• What the hell? Two arms and multiple functions? You call that a robot? Can a 10 year old whizz kid deep into pod race subculture build it in his bedroom from kits? Can it play co-pilot to a X-wing space fighter? No? Then it ain't no robot.
  • by Animats (122034) on Tuesday January 28, 2014 @12:00AM (#46088141) Homepage

    The 2012 interview [hizook.com] was more informative:

    " Indeed. We don't mean "common sense" from a Marvin Minsky-like strong AI perspective. Baxter's "execution" application consists of a series of behavior-based systems. During "training," the robot detects task-relevant features and uses it to build up the behavior based system.
    For example, let's say a user is training the robot for a pick and place task. During the "pick" phase, a user places the gripper above an object and closes the gripper. The force on the gripper is detected by the robot. Our "training" application detects this sequence as "the robot is grasping an object"... so during "execution", Baxter won't proceed unless it actually detects an object in the robots gripper. Thus, if the object fell out, it would stop (or do something else). This is different from how existing industrial robots work -- they'd just merrily continue the pick-and-place without the object.
    Collectively, these "behavior primitives" are assigned and composed, ie. "learned", during "training" by having non-technical users directly manipulate the robot rather than programming it (which is also possible for those inclined). This gives the robot an air of common sense."

    This is useful, but not that intelligent. Take a look at these PR videos [rethinkrobotics.com] to see what it can do. Basically, it can pack and unpack things, and move them from one place to another. It's not good enough to assemble much of anything. Plugging in connectors to assemble a phone? Not with this machine and software.

    • I wouldn't be so quick to dismiss this. The brains behind Rethink Robotics is Rodney Brooks, a long-time professor and head of MIT's CSAIL. While not as much of a show pony as Kurzweil, he is still quite well known outside academic circles. He was also behind the robotic Roomba vacuum cleaners that are in many people's homes.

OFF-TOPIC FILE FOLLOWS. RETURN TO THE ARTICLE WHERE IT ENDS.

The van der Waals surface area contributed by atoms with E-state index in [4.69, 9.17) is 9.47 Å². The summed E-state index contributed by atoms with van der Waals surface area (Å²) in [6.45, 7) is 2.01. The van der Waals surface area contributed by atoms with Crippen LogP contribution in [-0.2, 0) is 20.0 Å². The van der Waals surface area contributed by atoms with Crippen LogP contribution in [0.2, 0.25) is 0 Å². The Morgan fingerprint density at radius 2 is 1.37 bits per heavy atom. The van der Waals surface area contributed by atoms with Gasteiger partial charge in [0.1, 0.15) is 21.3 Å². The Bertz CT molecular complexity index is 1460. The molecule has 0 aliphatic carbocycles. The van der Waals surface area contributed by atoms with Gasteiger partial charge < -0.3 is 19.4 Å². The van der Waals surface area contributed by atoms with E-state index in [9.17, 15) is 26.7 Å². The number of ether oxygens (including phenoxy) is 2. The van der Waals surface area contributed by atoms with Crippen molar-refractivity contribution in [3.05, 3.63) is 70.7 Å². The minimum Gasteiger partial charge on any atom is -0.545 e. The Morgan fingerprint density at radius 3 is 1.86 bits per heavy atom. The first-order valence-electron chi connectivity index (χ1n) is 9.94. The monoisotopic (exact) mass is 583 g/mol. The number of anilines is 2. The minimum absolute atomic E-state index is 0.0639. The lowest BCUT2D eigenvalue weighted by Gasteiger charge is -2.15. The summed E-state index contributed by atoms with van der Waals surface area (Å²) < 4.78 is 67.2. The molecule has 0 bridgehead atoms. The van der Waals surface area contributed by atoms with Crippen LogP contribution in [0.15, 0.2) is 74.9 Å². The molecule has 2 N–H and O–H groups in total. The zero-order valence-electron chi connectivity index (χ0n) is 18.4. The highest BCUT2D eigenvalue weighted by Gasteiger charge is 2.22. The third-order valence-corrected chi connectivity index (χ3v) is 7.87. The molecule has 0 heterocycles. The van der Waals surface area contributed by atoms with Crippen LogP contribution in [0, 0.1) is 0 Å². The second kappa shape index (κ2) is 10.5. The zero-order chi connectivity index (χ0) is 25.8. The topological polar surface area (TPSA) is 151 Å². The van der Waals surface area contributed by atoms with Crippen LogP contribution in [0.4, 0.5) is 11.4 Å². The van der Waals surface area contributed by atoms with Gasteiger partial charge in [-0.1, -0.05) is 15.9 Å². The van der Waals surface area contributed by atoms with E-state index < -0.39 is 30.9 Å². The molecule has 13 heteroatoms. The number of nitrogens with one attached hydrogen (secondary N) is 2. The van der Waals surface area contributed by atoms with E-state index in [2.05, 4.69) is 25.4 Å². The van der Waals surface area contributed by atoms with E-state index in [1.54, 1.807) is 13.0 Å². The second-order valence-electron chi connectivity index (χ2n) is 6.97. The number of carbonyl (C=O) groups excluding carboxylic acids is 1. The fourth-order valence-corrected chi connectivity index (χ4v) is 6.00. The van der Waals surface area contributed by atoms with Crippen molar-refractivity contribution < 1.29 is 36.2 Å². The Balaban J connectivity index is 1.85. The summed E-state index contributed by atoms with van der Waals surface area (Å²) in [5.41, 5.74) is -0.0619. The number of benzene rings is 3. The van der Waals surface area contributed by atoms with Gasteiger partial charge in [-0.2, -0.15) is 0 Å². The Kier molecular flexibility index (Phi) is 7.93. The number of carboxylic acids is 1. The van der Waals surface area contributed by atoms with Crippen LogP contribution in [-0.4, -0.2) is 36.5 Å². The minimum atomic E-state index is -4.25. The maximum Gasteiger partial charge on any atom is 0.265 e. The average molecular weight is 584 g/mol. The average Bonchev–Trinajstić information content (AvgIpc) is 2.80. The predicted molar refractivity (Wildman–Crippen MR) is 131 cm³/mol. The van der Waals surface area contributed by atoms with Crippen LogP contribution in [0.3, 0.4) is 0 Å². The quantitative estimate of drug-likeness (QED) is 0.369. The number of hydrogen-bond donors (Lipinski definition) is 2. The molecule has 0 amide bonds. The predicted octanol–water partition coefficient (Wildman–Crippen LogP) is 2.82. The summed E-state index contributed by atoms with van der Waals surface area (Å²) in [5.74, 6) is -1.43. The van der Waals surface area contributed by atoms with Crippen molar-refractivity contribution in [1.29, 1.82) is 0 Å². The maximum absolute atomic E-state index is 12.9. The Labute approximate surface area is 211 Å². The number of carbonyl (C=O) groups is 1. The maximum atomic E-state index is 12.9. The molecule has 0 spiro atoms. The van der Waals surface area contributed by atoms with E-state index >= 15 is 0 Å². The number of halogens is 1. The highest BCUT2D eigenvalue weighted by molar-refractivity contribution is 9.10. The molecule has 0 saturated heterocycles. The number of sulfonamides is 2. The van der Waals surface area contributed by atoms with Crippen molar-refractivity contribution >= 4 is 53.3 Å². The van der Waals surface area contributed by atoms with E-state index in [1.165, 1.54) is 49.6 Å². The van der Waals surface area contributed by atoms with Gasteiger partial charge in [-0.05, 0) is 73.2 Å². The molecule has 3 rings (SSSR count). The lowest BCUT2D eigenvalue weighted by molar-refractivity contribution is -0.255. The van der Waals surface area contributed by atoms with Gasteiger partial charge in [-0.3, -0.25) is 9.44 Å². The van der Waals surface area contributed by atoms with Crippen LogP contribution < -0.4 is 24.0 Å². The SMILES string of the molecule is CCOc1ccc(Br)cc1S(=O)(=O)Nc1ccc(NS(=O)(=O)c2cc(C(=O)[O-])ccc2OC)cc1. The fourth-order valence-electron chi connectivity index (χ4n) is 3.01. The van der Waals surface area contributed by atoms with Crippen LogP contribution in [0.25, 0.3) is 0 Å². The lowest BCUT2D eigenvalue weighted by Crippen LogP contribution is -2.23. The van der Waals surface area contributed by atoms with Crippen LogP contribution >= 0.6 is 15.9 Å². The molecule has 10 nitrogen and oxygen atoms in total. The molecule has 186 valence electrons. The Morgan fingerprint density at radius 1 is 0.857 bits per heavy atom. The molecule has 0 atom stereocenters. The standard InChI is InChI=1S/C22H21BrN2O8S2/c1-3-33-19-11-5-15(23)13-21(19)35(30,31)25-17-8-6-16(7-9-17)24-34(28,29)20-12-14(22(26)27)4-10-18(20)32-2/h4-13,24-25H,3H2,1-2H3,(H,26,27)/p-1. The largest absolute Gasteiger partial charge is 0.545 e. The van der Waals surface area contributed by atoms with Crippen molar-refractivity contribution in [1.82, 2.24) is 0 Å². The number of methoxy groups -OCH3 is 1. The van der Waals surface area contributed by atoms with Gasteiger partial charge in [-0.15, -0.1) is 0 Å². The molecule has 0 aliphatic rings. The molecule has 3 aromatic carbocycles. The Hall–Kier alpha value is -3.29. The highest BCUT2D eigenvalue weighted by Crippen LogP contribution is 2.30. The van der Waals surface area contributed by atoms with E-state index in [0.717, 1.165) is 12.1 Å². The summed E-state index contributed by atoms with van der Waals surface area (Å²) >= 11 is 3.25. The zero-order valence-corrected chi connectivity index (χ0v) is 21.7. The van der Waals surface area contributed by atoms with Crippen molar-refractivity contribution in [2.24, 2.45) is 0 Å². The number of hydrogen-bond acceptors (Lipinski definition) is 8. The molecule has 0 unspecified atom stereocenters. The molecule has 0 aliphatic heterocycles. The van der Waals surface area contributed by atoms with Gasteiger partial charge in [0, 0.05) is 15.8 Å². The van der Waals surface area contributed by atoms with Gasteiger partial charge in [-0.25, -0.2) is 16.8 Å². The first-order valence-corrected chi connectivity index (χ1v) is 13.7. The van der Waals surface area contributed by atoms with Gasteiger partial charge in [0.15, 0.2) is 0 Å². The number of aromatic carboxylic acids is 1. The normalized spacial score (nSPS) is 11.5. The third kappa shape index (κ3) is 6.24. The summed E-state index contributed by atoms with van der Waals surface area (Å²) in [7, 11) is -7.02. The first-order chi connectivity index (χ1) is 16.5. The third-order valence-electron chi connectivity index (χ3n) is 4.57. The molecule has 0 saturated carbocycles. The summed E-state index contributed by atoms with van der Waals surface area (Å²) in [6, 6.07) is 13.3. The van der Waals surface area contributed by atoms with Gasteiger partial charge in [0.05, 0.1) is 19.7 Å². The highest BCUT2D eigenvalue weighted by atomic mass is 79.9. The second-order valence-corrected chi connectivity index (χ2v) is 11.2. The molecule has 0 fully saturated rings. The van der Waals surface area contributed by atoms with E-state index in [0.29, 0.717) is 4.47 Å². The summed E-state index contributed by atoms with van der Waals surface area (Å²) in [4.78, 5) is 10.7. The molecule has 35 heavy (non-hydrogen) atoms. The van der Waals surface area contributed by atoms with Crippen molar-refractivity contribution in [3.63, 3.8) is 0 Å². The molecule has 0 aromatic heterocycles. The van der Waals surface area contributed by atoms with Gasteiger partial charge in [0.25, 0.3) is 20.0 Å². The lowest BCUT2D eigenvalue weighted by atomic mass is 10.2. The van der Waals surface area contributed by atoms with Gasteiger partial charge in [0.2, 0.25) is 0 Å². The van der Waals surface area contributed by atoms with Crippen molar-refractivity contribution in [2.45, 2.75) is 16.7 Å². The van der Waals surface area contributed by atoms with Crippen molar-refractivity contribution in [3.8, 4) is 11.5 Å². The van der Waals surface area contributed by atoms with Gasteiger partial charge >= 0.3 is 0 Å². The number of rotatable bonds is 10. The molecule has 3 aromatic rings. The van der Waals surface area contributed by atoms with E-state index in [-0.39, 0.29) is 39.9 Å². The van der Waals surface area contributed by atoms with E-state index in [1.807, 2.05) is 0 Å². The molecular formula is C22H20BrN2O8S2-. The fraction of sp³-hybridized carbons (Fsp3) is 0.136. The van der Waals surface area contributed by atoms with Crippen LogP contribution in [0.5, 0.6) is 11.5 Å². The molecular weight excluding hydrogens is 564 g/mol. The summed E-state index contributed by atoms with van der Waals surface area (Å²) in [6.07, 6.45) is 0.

While he is definitely a controversial theorist in AI/Robotics circles, no one denies his ability to get things done. His (and his student's) research has been used in a lot of the ad
    • It is clear the interviewed person has never programmed existing industrial robots.

      Thus, if the object fell out, it would stop (or do something else). This is different from how existing industrial robots work -- they'd just merrily continue the pick-and-place without the object.

      I have programmed industrial robots of different kinds for the last eight years, and I have not worked with - or even seen - a robot which does not detect when it drops something and reacts to it. Many existing robots can differentiate between different products by grasping them, and there are sensors which can identify products on sight or by size.

      Directly manipulating the robot to teach it has been attempted by ABB and othe

      • Mod up. The voice of experience.

        • Further, we have seen nothing about Baxter beyond fluffy PR. For example:
          • 1. How fast is it?
          • 2. How strong is it?
          • 3. How accurate/repeatable is it?
          • 4. What are the capabilities of its vision system?
  • Finally, a device to punch someone in the face over Internet. It couldn't have arrived sooner.

Nobody said computers were going to be polite.